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Natural Regions, Canadian Arctic Archipelago
Arctic lowlands, King William Island, Innuitian region, Queen Elizabeth Islands, Davis Strait
The Canadian Arctic Archipelago is a collection of islands north of Hudson Bay and between the Beaufort Sea and Davis Strait. All but the southern tip of Baffin Island are above the Arctic Circle. The archipelago is a complex region including mountains, uplands, plateaus, and lowlands. There are three main subareas: the Innuitian region, the shield territories, and the Arctic lowlands.
The Innuitian region, in the far north, consists of the Queen Elizabeth Islands. The northernmost of these, Ellesmere and Axel Heiberg islands, are almost entirely mountainous and glacier-covered. The Sverdrup Islands to the southwest are lowlands, forming a basin between the Queen Elizabeths and the plateaus of the Parry Islands.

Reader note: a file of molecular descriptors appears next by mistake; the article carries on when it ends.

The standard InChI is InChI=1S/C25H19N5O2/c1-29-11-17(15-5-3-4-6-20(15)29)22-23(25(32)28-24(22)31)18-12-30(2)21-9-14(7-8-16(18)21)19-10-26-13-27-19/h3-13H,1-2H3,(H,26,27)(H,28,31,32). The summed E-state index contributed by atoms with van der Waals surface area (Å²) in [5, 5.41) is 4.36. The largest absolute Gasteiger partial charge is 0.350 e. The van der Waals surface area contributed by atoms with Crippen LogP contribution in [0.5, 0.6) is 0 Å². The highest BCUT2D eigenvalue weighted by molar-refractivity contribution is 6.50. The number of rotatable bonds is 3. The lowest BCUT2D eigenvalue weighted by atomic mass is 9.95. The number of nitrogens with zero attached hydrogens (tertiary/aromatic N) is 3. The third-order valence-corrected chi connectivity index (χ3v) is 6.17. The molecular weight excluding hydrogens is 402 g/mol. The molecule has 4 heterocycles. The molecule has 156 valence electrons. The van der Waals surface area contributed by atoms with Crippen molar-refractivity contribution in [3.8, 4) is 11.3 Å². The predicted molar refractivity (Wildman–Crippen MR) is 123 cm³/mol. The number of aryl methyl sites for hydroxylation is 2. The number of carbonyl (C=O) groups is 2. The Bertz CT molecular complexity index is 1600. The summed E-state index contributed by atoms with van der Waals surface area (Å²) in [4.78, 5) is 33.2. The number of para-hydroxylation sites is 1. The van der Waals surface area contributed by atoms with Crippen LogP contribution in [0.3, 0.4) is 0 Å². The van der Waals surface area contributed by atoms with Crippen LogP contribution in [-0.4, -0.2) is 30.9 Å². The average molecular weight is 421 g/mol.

The second major part of the archipelago is an extension of the Canadian Shield and includes most of Baffin Island, Devon Island, part of Somerset Island, and the southeast tip of Ellesmere. This is mainly granite bedrock that has been uplifted and folded into mountains.
The Arctic lowlands make up most of the remainder of the archipelago. These lowlands extend from the Arctic coastal plain in the far west through the interior lowlands of Banks Island. They include most of Victoria Island, Prince of Wales Island, and King William Island.
The archipelago has a cold, dry Arctic climate. Much of the region is covered by glaciers or polar deserts composed of gravel and other unconsolidated material. The sparse vegetation is mainly lichens and mosses.
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